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Corn Huskers Compete in Bremen


by Caitlin Yoder

Published: Friday, October 12, 2018

The Indiana State Corn Husking Contest was held last Saturday in Bremen. Stormy weather persisted throughout the day, but rain didn't put a damper on these die-hard contestants' plans. —although they did have to alter some of those plans.

The contest was delayed due to lightning. Instead of horse-drawn wagons like they traditionally used, with the exception of a few brave teams, tractors were used to pull the wagons. Mud and rain seemed to add an exciting challenge to the contest as competitors slugged through the mud to pick as much corn as possible to win the prize.

Clay Geyer is the president of Indiana Corn Husking Assn. He has hosted the event at his farm for the last five years. Although it's a lot of work to prepare for the contest, he hopes to continue to host the event on his farm.

"I like to contest because it's just a fun, family-oriented event," Geyer said. "It's kind of nice when we can run with draft horses because it's more quiet. You can hear the ears banging off the back board. Due to the weather conditions this morning the horses didn't want to hang around, they weren't sure how the animals would respond to the weather."

Even though they couldn't use many horses, Geyer said the competition must go on. There were two teams of horses that pulled wagons throughout the day, but the rest of the wagons were pulled by tractors.

Cash prizes were earned by winners of each class, but the main purpose of the contest is to preserve the history and tradition of farming. Today, farmers make up less than 1 percent of the U.S. population. The contest accentuates the values of farming, such as hard work and family fun.

The top three individuals from each class are eligible to compete at the National Corn Husking Contest in Flandreau, S.D.

In the men's open division, Ted Richard from Rochester placed first with 359.75 pounds of corn. Atlee Lambright of Topeka came in second with 306 pounds and Mike Geyer was third with 239 pounds.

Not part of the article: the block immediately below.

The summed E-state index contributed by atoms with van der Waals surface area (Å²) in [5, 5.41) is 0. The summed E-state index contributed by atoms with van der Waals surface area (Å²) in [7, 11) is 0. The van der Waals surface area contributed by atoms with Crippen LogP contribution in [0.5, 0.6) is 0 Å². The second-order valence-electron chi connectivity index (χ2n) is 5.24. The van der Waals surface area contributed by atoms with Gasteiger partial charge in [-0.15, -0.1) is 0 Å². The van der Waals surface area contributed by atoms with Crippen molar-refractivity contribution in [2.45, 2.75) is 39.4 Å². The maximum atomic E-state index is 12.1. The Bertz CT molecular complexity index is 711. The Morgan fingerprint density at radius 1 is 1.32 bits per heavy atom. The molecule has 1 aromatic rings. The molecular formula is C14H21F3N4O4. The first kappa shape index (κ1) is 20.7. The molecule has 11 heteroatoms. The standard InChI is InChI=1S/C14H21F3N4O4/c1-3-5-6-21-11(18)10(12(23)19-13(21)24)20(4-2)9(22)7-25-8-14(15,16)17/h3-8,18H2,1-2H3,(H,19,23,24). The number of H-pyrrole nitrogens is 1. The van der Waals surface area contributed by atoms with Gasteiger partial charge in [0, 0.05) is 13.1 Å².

In the women's open, Barb Amiss of North Manchester placed first with 107 pounds.

During the young men's class, Kevin Lambright of Hudson came in first with 271 pounds. Duane Lambright of Shipshewana was second with 268 pounds, and Clay Geyer of Bremen was third at 228.86 pounds.

Steven Schuman of Columbia City was first in the men's senior with 213 pounds. Wayne Roach of Walkerton placed second with 192.11 pounds and Arlen Miller of Plymouth placed third with 189.55 pounds.

The 15 to 20-year-old boy's class was won by Chase Bruns of Brookville with 78.12 pounds. Second place went to Kaidyn Baker of South Bend with 60.27 pounds. Trevor Wickizer of Walkerton came in third with 57 pounds.

In the youth boys 14 and under class, Gage Richard husked 73.97 pounds of corn to earn first place. Second place went to Marshall Finke of Kewanna with 66.27 pounds and Kane Finke also of Kewanna placed third with 29 pounds.

Larry Fervida of Nappanee husked 87 pounds to place first in the men's golden agers class. Ralph Murphy of Wabash placed second with 75 pounds and Dale Boggs of Warsaw placed third with 60 pounds.

In the handicapped class, Julie Smiddy of Walkerton placed first with 43 pounds. Second place went to Lewis Fox of Frankfort with 33.66 pounds.

Shaylee Kelly of Rochester won the young women's class with 180.15 pounds. Mary Hollett of Plymouth earned second place with 151.9 pounds.

Phyllis Calloway of Macy husked 169 pounds to win the women's senior class. Sue Nielsen of Medarywille came in second with 112 pounds. Janice Hurford of Plymouth placed third and husked 89.84 pounds of corn.

Sophia Gebhart of Albion won the 15 to 20-year-old girl's class with 58 pounds. Lize Wise of North Liberty husked 57.14 pounds to earn second place. Third place went to Melanie Gebhart of Albion with 49 pounds.

In the team competition, Team Lambright of Topeka husked 279 pounds of corn and came in first. Second place went to Pine Creek Church of Lakeville with 179.9 pounds. Third place was LaVille FFA with 108 pounds.

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